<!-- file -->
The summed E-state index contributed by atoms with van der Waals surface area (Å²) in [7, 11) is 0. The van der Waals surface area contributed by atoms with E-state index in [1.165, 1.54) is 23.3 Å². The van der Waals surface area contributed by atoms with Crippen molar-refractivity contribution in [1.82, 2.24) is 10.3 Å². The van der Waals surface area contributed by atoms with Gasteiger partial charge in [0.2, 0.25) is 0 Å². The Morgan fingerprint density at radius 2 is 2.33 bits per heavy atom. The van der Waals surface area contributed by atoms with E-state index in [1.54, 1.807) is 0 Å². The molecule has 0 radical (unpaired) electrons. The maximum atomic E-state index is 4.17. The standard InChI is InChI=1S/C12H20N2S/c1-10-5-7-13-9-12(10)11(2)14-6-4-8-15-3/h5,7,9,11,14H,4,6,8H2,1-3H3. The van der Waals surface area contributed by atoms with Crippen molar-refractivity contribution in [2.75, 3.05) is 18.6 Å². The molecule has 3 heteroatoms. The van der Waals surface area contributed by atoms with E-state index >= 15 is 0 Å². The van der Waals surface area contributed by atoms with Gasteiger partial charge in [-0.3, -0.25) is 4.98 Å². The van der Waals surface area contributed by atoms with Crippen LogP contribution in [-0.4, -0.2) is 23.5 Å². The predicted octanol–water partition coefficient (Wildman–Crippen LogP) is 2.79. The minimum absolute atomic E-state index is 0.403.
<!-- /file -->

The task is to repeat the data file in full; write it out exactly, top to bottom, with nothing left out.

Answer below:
The summed E-state index contributed by atoms with van der Waals surface area (Å²) in [7, 11) is 0. The van der Waals surface area contributed by atoms with E-state index in [1.165, 1.54) is 23.3 Å². The van der Waals surface area contributed by atoms with Crippen molar-refractivity contribution in [1.82, 2.24) is 10.3 Å². The van der Waals surface area contributed by atoms with Gasteiger partial charge in [0.2, 0.25) is 0 Å². The Morgan fingerprint density at radius 2 is 2.33 bits per heavy atom. The van der Waals surface area contributed by atoms with E-state index in [1.54, 1.807) is 0 Å². The molecule has 0 radical (unpaired) electrons. The maximum atomic E-state index is 4.17. The standard InChI is InChI=1S/C12H20N2S/c1-10-5-7-13-9-12(10)11(2)14-6-4-8-15-3/h5,7,9,11,14H,4,6,8H2,1-3H3. The van der Waals surface area contributed by atoms with Crippen molar-refractivity contribution in [2.75, 3.05) is 18.6 Å². The molecule has 3 heteroatoms. The van der Waals surface area contributed by atoms with E-state index >= 15 is 0 Å². The van der Waals surface area contributed by atoms with Gasteiger partial charge in [-0.3, -0.25) is 4.98 Å². The van der Waals surface area contributed by atoms with Crippen LogP contribution in [-0.4, -0.2) is 23.5 Å². The predicted octanol–water partition coefficient (Wildman–Crippen LogP) is 2.79. The minimum absolute atomic E-state index is 0.403.